LOUSVILLE, Ky. (BP)–Christians are not called to a life of self-absorbed ease, but to one of militant spiritual warfare in which they deploy the Gospel as a weapon to overthrow the false worldviews of the modern age, R. Albert Mohler Jr. said during an Oct. 15 message at Southern Baptist Theological Seminary.
The Gospel has many enemies in the contemporary culture just as it did in the early days of the Christian church, Mohler, Southern Seminary’s president, said.
“Why do we delude ourselves into believing that the Gospel had its enemies in the first century and we can be at peace now?” Mohler asked in a message from 2 Corinthians 10:1-6 during the annual Heritage Week celebration, Oct. 14-16 at the Louisville, Ky., campus.
“Why do we harbor the narcissistic illusion that the Apostle Paul had to deal with the reality but we can be freed from this?
“We can go on and make our decisions and plans and plot the future of our churches, our denomination, our institution and our ministries as if we will not have enemies. But that is delusional…. We should not be any more militaristic than the Scripture obligates us to be … but we had better not be any less.”
Believers must realize what it means to be “in the world but not of the world,” Mohler said. It means that they must not try to win the spiritual battle by worldly means in building a cult of personality or employing persuasive, but unbiblical, rhetoric, he said.
“Charisma [in personalities] can’t be the center of our ministry,” Mohler said. “Powerful personality [and] self-aggrandizement [or] pragmatism; that’s what it means to walk according to the flesh.
“There is [also] the pitfall of persuasive rhetoric. There are people who can sell almost anything, especially ideas. That is what is so dangerous in this society. … Persuasive rhetoric was condemned for the church once for all in 1 Corinthians 2.”
Christians must not fight the spiritual war “according to the flesh,” Mohler said. The enemy is not the people who believe or proclaim false worldviews. Rather, the enemy is the one who stands behind all unbiblical ideologies — Satan, Mohler said.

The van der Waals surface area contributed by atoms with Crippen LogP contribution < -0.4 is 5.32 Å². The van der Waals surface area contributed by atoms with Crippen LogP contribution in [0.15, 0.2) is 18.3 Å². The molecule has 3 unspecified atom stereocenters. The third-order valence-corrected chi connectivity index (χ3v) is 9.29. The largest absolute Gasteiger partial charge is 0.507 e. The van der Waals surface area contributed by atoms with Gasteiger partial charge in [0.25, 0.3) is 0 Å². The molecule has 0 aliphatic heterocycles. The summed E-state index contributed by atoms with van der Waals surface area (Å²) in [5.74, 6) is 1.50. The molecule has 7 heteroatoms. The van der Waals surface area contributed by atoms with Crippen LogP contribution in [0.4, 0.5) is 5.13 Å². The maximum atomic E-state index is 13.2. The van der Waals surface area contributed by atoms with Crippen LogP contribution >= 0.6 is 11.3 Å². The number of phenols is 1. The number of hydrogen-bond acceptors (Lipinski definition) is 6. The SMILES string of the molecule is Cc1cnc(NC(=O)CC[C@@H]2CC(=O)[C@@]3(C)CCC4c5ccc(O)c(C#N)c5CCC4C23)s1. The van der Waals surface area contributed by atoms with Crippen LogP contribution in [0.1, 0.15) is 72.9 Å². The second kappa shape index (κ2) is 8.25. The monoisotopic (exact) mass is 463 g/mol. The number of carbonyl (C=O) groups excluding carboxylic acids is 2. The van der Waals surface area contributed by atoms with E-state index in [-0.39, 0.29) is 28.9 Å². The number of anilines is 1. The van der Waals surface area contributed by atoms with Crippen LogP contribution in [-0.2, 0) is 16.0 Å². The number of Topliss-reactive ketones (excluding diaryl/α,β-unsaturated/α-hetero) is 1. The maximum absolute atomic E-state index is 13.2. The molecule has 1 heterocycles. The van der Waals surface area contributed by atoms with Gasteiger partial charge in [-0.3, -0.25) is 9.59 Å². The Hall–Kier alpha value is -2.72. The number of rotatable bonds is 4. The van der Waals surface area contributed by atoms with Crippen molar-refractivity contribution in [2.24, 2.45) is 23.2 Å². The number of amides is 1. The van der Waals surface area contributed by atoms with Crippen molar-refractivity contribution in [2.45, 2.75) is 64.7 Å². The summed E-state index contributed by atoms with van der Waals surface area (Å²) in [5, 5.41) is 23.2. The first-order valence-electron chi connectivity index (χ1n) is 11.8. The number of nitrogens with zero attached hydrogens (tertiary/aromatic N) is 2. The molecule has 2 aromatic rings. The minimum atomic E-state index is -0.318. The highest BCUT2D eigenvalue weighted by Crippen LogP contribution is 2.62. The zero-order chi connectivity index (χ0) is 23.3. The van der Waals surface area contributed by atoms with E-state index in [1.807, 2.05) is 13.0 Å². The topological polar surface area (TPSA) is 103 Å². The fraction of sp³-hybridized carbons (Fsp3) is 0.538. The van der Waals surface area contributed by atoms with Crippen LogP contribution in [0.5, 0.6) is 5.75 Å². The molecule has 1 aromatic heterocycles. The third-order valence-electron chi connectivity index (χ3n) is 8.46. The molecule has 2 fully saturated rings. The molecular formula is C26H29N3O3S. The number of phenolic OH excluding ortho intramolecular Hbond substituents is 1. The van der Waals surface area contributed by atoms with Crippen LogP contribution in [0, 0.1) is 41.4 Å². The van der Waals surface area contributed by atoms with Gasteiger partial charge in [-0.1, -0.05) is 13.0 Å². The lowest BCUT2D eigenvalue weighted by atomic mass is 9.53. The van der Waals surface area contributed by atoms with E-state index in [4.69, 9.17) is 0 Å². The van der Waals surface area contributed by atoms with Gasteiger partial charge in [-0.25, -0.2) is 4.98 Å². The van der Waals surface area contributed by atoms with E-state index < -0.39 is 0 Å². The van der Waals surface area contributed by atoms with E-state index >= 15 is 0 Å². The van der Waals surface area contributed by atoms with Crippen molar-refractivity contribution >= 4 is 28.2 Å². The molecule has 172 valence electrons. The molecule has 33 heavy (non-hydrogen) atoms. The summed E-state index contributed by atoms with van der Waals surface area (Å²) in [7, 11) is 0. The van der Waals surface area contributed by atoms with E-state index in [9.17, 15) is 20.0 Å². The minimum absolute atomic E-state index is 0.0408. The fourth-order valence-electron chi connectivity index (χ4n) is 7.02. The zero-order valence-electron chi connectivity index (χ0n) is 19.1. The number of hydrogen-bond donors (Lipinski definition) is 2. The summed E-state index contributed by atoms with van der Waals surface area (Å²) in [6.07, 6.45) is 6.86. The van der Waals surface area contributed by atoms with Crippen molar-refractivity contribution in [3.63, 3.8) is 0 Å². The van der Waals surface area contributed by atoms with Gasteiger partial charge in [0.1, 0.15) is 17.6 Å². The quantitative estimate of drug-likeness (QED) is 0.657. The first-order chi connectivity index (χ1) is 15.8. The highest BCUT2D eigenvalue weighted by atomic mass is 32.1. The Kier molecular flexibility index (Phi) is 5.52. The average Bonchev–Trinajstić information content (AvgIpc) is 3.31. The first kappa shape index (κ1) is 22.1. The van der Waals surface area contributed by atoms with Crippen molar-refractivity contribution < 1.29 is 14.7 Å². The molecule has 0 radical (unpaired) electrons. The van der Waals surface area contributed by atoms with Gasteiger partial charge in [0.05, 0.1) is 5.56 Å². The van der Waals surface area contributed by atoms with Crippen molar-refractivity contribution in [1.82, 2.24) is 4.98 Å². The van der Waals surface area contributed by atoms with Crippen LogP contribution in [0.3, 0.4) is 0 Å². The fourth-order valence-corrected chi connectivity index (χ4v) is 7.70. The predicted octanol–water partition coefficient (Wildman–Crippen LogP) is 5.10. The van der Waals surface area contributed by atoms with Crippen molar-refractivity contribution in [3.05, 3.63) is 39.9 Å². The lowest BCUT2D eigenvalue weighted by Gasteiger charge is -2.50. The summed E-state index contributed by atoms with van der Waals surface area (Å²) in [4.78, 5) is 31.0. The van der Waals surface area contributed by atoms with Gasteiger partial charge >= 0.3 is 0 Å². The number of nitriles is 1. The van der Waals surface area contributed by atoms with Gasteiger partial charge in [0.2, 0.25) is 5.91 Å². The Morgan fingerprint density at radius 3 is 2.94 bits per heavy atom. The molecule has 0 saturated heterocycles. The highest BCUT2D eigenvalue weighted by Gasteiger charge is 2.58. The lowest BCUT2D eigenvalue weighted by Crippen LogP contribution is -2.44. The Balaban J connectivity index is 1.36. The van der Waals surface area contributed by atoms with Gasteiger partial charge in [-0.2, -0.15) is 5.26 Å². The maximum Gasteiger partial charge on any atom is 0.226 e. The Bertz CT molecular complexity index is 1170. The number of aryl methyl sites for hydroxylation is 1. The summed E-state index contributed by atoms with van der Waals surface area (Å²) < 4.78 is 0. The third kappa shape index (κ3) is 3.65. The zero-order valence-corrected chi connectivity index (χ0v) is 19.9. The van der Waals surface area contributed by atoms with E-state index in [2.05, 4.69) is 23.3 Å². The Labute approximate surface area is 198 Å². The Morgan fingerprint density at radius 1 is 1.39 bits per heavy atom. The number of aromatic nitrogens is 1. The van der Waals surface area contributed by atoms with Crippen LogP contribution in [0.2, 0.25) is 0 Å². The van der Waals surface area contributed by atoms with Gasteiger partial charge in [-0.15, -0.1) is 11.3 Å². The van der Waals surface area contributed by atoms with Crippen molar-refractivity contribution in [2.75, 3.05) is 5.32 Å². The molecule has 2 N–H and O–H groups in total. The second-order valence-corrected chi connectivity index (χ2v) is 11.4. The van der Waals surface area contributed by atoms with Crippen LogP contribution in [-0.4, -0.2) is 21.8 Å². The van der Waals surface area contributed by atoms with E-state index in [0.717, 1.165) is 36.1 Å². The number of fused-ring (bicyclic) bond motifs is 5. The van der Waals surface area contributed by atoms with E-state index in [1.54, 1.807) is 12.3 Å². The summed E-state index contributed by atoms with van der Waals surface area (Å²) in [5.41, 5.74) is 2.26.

“We must keep ever before ourselves [the fact] that the enemy, even in the battles we fight on this earth, will not be the human beings we will engage,” Mohler said. “We must engage them. But the enemy is behind them. … If the enemy were limited to those we engage in debate and in confrontation … we could deal with them in the flesh.
“But the problem of course is, they are not really the enemy. They are the mouthpieces of the enemy and they will answer for that. … Because we realize this is a spiritual battle, we have to understand we must fight in a spiritual way.”
The Christian’s weapon is to be the Gospel, which alone is mighty to destroy competing belief systems, Mohler said. In the 20th century alone, two great worldviews — Nazism and communism — both of which loomed as mighty fortresses on the sociopolitical landscape, were taken out by truth, Mohler pointed out.
There are scores of modern-day “fortresses” that have established themselves in opposition to the Gospel, Mohler said. Among them are moral relativism, secularism, postmodernism, hedonism, false tolerance, individual autonomy and a culture of death, he said.
It is the authentic biblical Gospel that possesses the power to explode all competing worldviews, he said. And ultimately, this destruction is God’s work and must be done God’s way — through proclamation of His Word, Mohler said.
“The tearing down of fortresses in our day is going to have to be God’s work,” he said. “In the Gospel, we have God’s weapon of mass destruction. In the preaching and in the teaching of the Gospel, there is the power of God, and that alone is the weapon of worldview destruction.”
In preparation for the battle, Christians must study and know the content of the faith to a degree that it becomes a comprehensive worldview. But they must wed this knowledge of God’s truth with undying obedience to it, for authentic Christianity is bound up in two commands, Mohler said: “believe” and “obey.”
“Christian truth is the power of the Gospel. We must stand by our Christian cognitive statements in the Gospel but [also] know that this truth is a transformative truth,” he said. “There is a moral character of knowledge that we as Christians must ever have in mind.
The church carries a “transformative vision,” Mohler said. “We are to be part of an army, not lone warriors. We are called to be the soldiers of Christ, not mercenaries. We are called to be the church militant until by God’s grace, when the Lord comes and claims His church, we are the church triumphant. The triumph will be His, not ours.”